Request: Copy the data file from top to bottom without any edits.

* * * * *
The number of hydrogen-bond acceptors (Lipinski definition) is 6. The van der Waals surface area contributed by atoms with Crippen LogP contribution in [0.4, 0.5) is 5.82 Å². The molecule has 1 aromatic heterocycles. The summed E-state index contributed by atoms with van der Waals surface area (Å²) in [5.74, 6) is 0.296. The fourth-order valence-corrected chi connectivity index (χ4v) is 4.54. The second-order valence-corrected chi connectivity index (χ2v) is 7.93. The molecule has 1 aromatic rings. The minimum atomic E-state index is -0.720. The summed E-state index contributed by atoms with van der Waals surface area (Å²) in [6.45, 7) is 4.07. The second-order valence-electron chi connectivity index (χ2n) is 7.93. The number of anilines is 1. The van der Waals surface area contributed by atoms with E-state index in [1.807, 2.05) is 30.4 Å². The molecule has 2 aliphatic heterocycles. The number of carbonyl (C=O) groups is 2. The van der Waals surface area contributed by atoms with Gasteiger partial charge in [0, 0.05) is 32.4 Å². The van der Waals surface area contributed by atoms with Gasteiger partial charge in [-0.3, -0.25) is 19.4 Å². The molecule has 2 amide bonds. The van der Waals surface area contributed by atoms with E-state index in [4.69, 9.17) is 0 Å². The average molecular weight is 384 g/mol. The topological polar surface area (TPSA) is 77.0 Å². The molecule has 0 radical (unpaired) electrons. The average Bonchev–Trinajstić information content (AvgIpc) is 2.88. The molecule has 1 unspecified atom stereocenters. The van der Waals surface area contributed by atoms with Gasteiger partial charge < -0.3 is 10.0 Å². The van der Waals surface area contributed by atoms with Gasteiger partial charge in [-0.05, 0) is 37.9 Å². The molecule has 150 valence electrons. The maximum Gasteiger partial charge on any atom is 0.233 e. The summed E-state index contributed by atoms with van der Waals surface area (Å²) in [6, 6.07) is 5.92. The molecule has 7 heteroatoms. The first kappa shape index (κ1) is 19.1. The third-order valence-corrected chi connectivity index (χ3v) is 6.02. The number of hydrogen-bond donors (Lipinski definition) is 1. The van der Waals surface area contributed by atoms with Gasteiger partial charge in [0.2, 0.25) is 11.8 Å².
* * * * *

The number of hydrogen-bond acceptors (Lipinski definition) is 6. The van der Waals surface area contributed by atoms with Crippen LogP contribution in [0.4, 0.5) is 5.82 Å². The molecule has 1 aromatic heterocycles. The summed E-state index contributed by atoms with van der Waals surface area (Å²) in [5.74, 6) is 0.296. The fourth-order valence-corrected chi connectivity index (χ4v) is 4.54. The second-order valence-corrected chi connectivity index (χ2v) is 7.93. The molecule has 1 aromatic rings. The minimum atomic E-state index is -0.720. The summed E-state index contributed by atoms with van der Waals surface area (Å²) in [6.45, 7) is 4.07. The second-order valence-electron chi connectivity index (χ2n) is 7.93. The number of anilines is 1. The van der Waals surface area contributed by atoms with E-state index in [1.807, 2.05) is 30.4 Å². The molecule has 2 aliphatic heterocycles. The number of carbonyl (C=O) groups is 2. The van der Waals surface area contributed by atoms with Gasteiger partial charge in [0, 0.05) is 32.4 Å². The van der Waals surface area contributed by atoms with Gasteiger partial charge in [-0.3, -0.25) is 19.4 Å². The molecule has 2 amide bonds. The van der Waals surface area contributed by atoms with E-state index in [4.69, 9.17) is 0 Å². The average molecular weight is 384 g/mol. The topological polar surface area (TPSA) is 77.0 Å². The molecule has 0 radical (unpaired) electrons. The average Bonchev–Trinajstić information content (AvgIpc) is 2.88. The molecule has 1 unspecified atom stereocenters. The van der Waals surface area contributed by atoms with Gasteiger partial charge < -0.3 is 10.0 Å². The van der Waals surface area contributed by atoms with Gasteiger partial charge in [-0.05, 0) is 37.9 Å². The molecule has 150 valence electrons. The maximum Gasteiger partial charge on any atom is 0.233 e. The summed E-state index contributed by atoms with van der Waals surface area (Å²) in [6, 6.07) is 5.92. The molecule has 7 heteroatoms. The first kappa shape index (κ1) is 19.1. The third-order valence-corrected chi connectivity index (χ3v) is 6.02. The number of hydrogen-bond donors (Lipinski definition) is 1. The van der Waals surface area contributed by atoms with Gasteiger partial charge in [0.2, 0.25) is 11.8 Å².